Peter’s phone rings with a police scanner messageYeah, that’s a little weird. Get used to it. The game really blurs the line between phone calls, Skype, radio messages, Discord channels, and voicemail. that announces the police are mobilizing for a move on Fisk TowerFun fact: In this game, Fisk Tower is positioned roughly where you’d find Trump Tower in real-world Manhattan.. Peter jumps out of bed and pulls his Spidey costume out of the dirty laundry as he slams down some dry toast for breakfast.
I love details like this, and it’s one of the things that makes the character so “real” for me. Steve Rogers never has to worry about paying for repairs on mundane items around the house. Clark Kent isn’t constantly running late and letting people down because of his Superman duties. Wonder Woman doesn’t spend a lot of time agonizing about losing her job. Thor never has to resort to a junk food breakfast because he slept in. Batman doesn’t have to constantly placate Alfred to keep him from worrying like Peter does with Aunt May. Tony Stark doesn’t have to worry about hosing the sweat and body odor out of the Iron-Man suit.
Sure, partly this is due to the fact that most superheroes are generally wealthy. Or they’re royalty. Or gods. But Peter’s civilian life and his superhero life are constantly interfering with each other and I think it makes him incredibly relatable. I can’t climb walls or shoot webs, but I know how hard it is to maintain a proper work-life balance. I know what it’s like getting calls from the wife at the office and calls from the boss at home, and how both sides kind of blame you when it happens.
The scene ends with Peter pulling on the Spider-Man costume. He can grab the police scanner and head off to help the police, or he can check out the eviction notice that was just slid under his door. It’s not much of a contest. Spider-Man dives out the window and leaves Peter Parker’s problems behind.
The Swing of Things
This game starts off strong. It introduces us to this particular iteration of Peter Parker and then it launches us right into the web-swinging tutorial. The developers obviously knew they had a winning traversal system on their hands and they wanted to lead off with it. Compare this to Arkham City, where the combat system is the star of the show and you’ll spend about twenty minutes watching cutscenes and handing out Bat-naps before the game cuts you loose to glide over the city.
I actually got a little emotional the first time I swung through the city. Spider-Man jumped out of his apartment window and as the game seamlessly transitioned to gameplay I was overcome with just how perfect it was. It’s a videogame that feels like it was ripped from my childhood daydreams.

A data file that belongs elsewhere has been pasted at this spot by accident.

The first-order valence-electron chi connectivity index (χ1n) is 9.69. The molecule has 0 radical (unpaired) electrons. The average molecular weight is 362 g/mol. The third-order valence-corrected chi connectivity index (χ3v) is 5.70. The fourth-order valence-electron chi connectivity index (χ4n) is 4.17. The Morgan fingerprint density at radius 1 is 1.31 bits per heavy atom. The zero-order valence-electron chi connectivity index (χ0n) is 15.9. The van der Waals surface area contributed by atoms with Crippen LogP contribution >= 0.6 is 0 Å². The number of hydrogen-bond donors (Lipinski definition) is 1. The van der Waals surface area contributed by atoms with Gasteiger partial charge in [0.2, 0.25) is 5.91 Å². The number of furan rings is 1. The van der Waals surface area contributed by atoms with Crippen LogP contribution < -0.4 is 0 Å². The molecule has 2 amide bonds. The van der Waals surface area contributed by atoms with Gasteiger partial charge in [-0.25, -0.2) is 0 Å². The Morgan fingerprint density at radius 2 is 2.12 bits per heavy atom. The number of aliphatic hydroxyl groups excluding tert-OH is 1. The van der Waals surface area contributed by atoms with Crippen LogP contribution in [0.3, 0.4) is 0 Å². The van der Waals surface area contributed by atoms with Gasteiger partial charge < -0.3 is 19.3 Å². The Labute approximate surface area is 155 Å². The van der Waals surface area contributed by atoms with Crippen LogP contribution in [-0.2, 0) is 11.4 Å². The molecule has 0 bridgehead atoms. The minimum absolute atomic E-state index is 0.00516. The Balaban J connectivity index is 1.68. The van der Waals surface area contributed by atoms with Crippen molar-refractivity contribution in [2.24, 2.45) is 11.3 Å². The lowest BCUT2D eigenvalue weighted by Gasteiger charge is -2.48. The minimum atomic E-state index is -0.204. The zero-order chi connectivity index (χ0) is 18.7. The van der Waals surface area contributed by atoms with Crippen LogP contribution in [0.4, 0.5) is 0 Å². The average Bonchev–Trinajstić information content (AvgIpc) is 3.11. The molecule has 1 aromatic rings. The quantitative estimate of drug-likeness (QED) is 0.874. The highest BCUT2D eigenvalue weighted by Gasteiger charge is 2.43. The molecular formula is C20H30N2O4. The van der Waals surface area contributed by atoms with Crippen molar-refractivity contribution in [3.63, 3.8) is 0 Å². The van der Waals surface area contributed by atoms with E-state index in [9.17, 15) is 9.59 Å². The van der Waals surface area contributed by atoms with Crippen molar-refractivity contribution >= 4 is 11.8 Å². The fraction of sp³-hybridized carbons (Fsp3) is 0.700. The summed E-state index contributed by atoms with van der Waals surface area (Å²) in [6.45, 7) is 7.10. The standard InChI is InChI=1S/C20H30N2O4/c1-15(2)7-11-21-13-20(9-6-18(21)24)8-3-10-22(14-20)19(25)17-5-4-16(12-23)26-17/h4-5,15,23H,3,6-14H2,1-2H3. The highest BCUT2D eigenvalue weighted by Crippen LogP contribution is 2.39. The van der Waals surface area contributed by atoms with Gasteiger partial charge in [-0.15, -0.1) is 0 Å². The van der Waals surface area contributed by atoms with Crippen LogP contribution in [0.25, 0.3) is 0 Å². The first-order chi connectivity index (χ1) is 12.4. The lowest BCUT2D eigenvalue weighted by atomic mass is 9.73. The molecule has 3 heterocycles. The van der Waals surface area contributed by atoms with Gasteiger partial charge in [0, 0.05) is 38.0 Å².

This is it. This is the best it’s ever been. This isn’t just the best web-swinging in a Spider-Man game, this is the best it’s ever felt to get around in a videogame, ever.
I admit I’m biased, but it really is stunning just how much they got right. Getting around in this game involves making constant snap decisions that result in an exhilarating roller-coaster ride through a sprawling and beautifully realized city.
You can let go of a web-line at the bottom of your swing, giving up some altitude in exchange for forward momentum. Alternatively you can hold on as long as possible, bleeding off speed but gaining height. You can throw a webline downwards to snap onto a convenient landing point below you. If you get the timing just right, you can launch yourself from that landing point and back into the air without losing speed. If you’re headed towards an opening like a window or the legs of a water tower, Spidey will do a little dive move as he passes through and the camera will give you a little flourish to make it feel like that was something you did on purpose. You can freefall to gain tons of speed and you can do little spins and flips in the air for no other reason than it looks cool.
This traversal system is a lot like the Batman fighting system. Casual button-mashing can look pretty cool on its own, but if you’re willing to put in the time you can improvise to make something fast and seamless that looks like it was meticulously choreographed.
But it’s Too Easy!
One of the main complaints about this system is that it’s “too simple”. It “lacks depth”. That’s technically true. Some people even go so far as to suggest the system should be made more “challenging”. I understand why people say this, but they’re wrong.
One example is this episode of Game Maker’s Toolkit: Does Spidey’s Web-Swinging ‘Make You Feel Like Spider-Man’?
The argument goes that it’s not really rewarding because you don’t have to “work” for it. You can effortlessly swing over the city without spending hours mastering timing windows and input patterns. You can flub a swing without Spider-Man stumbling, falling, or bouncing off a window like an idiot. There’s no fall damage and the game makes no effort to kill you for making mistakes. Wouldn’t it be better if you had to put more effort into it? Wouldn’t it be better if there was a huge learning curve that you had to climb up before you could enjoy an effortless swing across the city?
No. That’s a terrible idea. That would completely break the game in multiple ways.
Not every game needs to be a Dark Souls style crucible of tears and failure. Not everything needs to be “earned”. Not every action needs to be a challenge. It’s okay to have features that are “just for fun”.